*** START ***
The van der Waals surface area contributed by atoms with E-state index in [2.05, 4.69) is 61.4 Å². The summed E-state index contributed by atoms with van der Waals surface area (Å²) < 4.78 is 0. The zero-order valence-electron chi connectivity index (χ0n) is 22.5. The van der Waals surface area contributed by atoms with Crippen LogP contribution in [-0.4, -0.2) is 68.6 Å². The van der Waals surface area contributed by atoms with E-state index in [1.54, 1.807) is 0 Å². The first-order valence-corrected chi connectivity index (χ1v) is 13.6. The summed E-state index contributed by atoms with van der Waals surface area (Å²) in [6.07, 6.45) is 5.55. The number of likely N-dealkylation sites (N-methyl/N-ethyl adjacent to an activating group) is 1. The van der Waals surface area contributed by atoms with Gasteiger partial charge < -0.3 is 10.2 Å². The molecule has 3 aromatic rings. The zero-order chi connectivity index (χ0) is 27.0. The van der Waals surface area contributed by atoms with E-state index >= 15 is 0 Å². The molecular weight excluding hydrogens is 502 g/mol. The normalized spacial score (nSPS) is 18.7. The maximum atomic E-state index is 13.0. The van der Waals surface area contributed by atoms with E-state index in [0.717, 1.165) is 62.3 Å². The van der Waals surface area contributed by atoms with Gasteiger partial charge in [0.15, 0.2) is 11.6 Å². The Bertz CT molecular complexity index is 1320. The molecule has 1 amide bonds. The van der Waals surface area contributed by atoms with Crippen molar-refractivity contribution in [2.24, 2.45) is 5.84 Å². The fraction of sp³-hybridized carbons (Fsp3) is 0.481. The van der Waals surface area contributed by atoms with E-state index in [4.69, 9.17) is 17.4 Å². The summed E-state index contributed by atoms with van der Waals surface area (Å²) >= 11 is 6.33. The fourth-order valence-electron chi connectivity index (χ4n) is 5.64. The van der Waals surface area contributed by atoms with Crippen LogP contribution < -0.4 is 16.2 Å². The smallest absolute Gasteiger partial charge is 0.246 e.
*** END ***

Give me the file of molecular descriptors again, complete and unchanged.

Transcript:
The van der Waals surface area contributed by atoms with E-state index in [2.05, 4.69) is 61.4 Å². The summed E-state index contributed by atoms with van der Waals surface area (Å²) < 4.78 is 0. The zero-order valence-electron chi connectivity index (χ0n) is 22.5. The van der Waals surface area contributed by atoms with Crippen LogP contribution in [-0.4, -0.2) is 68.6 Å². The van der Waals surface area contributed by atoms with E-state index in [1.54, 1.807) is 0 Å². The first-order valence-corrected chi connectivity index (χ1v) is 13.6. The summed E-state index contributed by atoms with van der Waals surface area (Å²) in [6.07, 6.45) is 5.55. The number of likely N-dealkylation sites (N-methyl/N-ethyl adjacent to an activating group) is 1. The van der Waals surface area contributed by atoms with Gasteiger partial charge < -0.3 is 10.2 Å². The molecule has 3 aromatic rings. The zero-order chi connectivity index (χ0) is 27.0. The van der Waals surface area contributed by atoms with E-state index >= 15 is 0 Å². The molecular weight excluding hydrogens is 502 g/mol. The normalized spacial score (nSPS) is 18.7. The maximum atomic E-state index is 13.0. The van der Waals surface area contributed by atoms with E-state index in [0.717, 1.165) is 62.3 Å². The van der Waals surface area contributed by atoms with Gasteiger partial charge in [0.15, 0.2) is 11.6 Å². The Bertz CT molecular complexity index is 1320. The molecule has 1 amide bonds. The van der Waals surface area contributed by atoms with Crippen molar-refractivity contribution in [2.24, 2.45) is 5.84 Å². The fraction of sp³-hybridized carbons (Fsp3) is 0.481. The van der Waals surface area contributed by atoms with E-state index in [4.69, 9.17) is 17.4 Å². The summed E-state index contributed by atoms with van der Waals surface area (Å²) >= 11 is 6.33. The fourth-order valence-electron chi connectivity index (χ4n) is 5.64. The van der Waals surface area contributed by atoms with Crippen LogP contribution < -0.4 is 16.2 Å². The smallest absolute Gasteiger partial charge is 0.246 e.